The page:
Diabetes Advocacy Alliance™ Supports Broader Screening Guidelines to Give Millions More the Chance to Prevent Diabetes or Get Early Diabetes Treatment New Research in Population Health Metrics Compares ADA Guidelines with USPSTF Guidelines for Identifying the Undiagnosed
WASHINGTON, May 14, 2014 /PRNewswire/ -- According to the results of new research published online in Population Health Metrics, millions more American adults with undiagnosed diabetes and prediabetes could be identified using American Diabetes Association (ADA) guidelines for diabetes screening compared with using current screening guidelines of the United States Preventive Services Task Force (USPSTF).
Researchers calculated that in the year 2010, 59.1 million adults would have met the USPSTF screening criteria, and that among this population there were 24.4 million with undetected prediabetes and 3.7 million with undiagnosed type 2 diabetes. In comparison, the study showed that among the 86.3 million adults who would have met ADA screening criteria, there were 33.9 million with undetected prediabetes and 4.6 million with undiagnosed type 2 diabetes. ADA guidelines, when compared with USPSTF guidelines, detected 39% more cases of prediabetes and 24% more cases of undiagnosed type 2 diabetes.
While the USPSTF recommends diabetes screening only for asymptomatic adults with high blood pressure, ADA's guidelines include multiple risk factors in addition to high blood pressure, including overweight and obesity, age, race/ethnicity, and family history, among others.
"This research is an important addition to the literature on diabetes screening," said study co-author Dr. K.M. Venkat Narayan, Ruth and OC Hubert Professor of Global Health & Epidemiology and Professor of Medicine, Emory University. "It shows that one set of screening guidelines – those of the ADA – is more robust at identifying adults with prediabetes, which is a vital first step if we are to make serious progress as a country in providing counsel and community-based support for preventing or delaying the onset of type 2 diabetes."
According to the Centers for Disease Control and Prevention's (CDC) National Diabetes Fact Sheet, 2011, there are 79 million adults aged 20 and older with prediabetes, and research has shown that only about 11% of them are aware of their condition.
The Population Health Metrics study also shows that ADA screening guidelines are more robust at identifying adults with undiagnosed type 2 diabetes – a critical step on the path to treating the disease earlier in its progression, to improve chances of preventing the serious complications of diabetes. According to the CDC, there are approximately 7 million adults with undiagnosed diabetes.
Even better performance of the ADA guidelines was seen in an analysis of subgroups by age and race/ethnicity, where ADA guidelines would detect 78% more cases of diabetes among adults aged 54 and younger, 40% more cases in African Americans, and more than twice as many cases in Hispanic Americans.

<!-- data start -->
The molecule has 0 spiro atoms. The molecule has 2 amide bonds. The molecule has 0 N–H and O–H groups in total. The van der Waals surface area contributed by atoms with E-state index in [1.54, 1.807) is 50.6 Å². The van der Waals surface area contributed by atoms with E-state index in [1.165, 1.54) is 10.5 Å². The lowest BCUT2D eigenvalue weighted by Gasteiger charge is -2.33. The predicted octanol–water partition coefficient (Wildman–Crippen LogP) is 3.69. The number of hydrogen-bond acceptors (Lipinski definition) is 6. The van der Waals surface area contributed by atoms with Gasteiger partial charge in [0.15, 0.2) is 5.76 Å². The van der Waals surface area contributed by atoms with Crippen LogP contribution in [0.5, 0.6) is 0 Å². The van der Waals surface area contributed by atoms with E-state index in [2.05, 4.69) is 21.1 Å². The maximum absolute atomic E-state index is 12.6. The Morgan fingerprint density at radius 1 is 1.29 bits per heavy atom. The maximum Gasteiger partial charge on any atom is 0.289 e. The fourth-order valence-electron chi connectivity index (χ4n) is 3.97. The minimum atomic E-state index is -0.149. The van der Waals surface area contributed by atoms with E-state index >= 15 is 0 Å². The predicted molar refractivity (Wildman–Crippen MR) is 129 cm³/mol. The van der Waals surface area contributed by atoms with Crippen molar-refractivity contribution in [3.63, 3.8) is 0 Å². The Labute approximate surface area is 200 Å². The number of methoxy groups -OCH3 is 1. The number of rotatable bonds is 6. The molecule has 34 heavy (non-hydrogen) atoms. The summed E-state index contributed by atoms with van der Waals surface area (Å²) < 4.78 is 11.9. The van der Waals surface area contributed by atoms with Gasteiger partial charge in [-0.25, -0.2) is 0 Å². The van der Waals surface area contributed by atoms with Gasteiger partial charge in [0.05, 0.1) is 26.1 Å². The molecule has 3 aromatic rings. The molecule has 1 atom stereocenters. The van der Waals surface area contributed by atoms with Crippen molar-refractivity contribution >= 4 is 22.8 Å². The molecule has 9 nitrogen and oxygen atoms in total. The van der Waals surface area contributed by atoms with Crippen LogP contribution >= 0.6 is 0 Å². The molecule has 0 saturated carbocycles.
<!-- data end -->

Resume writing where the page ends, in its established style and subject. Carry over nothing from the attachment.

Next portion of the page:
Under a provision of the Affordable Care Act, insurers are required to cover, at no cost to the patient, preventive services that have been recommended by the USPSTF. USPSTF screening guidelines more closely aligned with those of the ADA would mean that millions of previously uninsured adults, who are now insured via the health insurance exchanges or through expansions of Medicaid, could be eligible for no-cost diabetes screenings.
Members of the Diabetes Advocacy Alliance™ (DAA) have long supported screening as integral to their support of the National Diabetes Prevention Program at the CDC, and they continue to urge Congress to increase funding for this vital effort that is bringing evidence-based diabetes prevention programs to communities across America. The DAA also supports policies and legislation that would improve diabetes treatment and care, recognizing screening as the vital first step.
"There is a strong scientific evidence base for prevention or delay of type 2 diabetes, as well as for the value of early intervention in diabetes treatment for prevention of long-term complications of the disease," said DAA co-chair Tricia Brooks, Senior Director, Public Affairs Strategy and Public Policy, Novo Nordisk Inc. "But we can't prevent type 2 diabetes or its complications if we don't effectively screen for the disease."
Whether ADA or USPSTF screening guidelines are followed is not the only challenge to more effective screening in clinical settings. According to the study, the majority of adults meeting ADA (58%) and USPSTF (70%) screening guidelines had one or more primary care office visits in 2010, indicating they had access to care yet still had not been diagnosed. For the others who had no visits to a primary care office, access to care could be a contributing factor to a lack of diagnosis.
The DAA is a coalition of 20 members, representing patient, professional and trade associations, other nonprofit organizations, and corporations, all united in the desire to change the way diabetes is viewed and treated in America. The DAA was formed and began activities in January 2010. Three members of the DAA serve as co-chairs: Academy for Nutrition and Dietetics; American Diabetes Association; and Novo Nordisk Inc. More information is available at www.diabetesadvocacyalliance.org.
Novo Nordisk Inc. commissioned the study.
SOURCE Diabetes Advocacy Alliance